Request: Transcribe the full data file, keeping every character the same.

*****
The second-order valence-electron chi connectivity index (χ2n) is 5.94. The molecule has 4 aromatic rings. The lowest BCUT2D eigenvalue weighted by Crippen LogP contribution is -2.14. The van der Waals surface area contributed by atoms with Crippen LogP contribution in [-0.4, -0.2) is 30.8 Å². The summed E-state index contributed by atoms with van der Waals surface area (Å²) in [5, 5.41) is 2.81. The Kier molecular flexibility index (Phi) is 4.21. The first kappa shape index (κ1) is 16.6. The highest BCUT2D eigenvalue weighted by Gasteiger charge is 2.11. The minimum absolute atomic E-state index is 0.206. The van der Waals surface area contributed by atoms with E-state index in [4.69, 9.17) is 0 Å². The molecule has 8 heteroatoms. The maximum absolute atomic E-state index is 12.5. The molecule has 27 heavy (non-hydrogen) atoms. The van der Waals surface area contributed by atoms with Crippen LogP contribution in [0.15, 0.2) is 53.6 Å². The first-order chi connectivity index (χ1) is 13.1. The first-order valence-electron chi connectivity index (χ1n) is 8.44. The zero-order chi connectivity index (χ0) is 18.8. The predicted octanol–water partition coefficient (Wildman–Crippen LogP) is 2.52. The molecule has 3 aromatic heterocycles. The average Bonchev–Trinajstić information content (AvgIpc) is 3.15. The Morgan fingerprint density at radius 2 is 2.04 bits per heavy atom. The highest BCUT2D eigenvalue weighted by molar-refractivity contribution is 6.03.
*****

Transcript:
The second-order valence-electron chi connectivity index (χ2n) is 5.94. The molecule has 4 aromatic rings. The lowest BCUT2D eigenvalue weighted by Crippen LogP contribution is -2.14. The van der Waals surface area contributed by atoms with Crippen LogP contribution in [-0.4, -0.2) is 30.8 Å². The summed E-state index contributed by atoms with van der Waals surface area (Å²) in [5, 5.41) is 2.81. The Kier molecular flexibility index (Phi) is 4.21. The first kappa shape index (κ1) is 16.6. The highest BCUT2D eigenvalue weighted by Gasteiger charge is 2.11. The minimum absolute atomic E-state index is 0.206. The van der Waals surface area contributed by atoms with E-state index in [4.69, 9.17) is 0 Å². The molecule has 8 heteroatoms. The maximum absolute atomic E-state index is 12.5. The molecule has 27 heavy (non-hydrogen) atoms. The van der Waals surface area contributed by atoms with Crippen LogP contribution in [0.15, 0.2) is 53.6 Å². The first-order chi connectivity index (χ1) is 13.1. The first-order valence-electron chi connectivity index (χ1n) is 8.44. The zero-order chi connectivity index (χ0) is 18.8. The predicted octanol–water partition coefficient (Wildman–Crippen LogP) is 2.52. The molecule has 3 aromatic heterocycles. The average Bonchev–Trinajstić information content (AvgIpc) is 3.15. The Morgan fingerprint density at radius 2 is 2.04 bits per heavy atom. The highest BCUT2D eigenvalue weighted by molar-refractivity contribution is 6.03.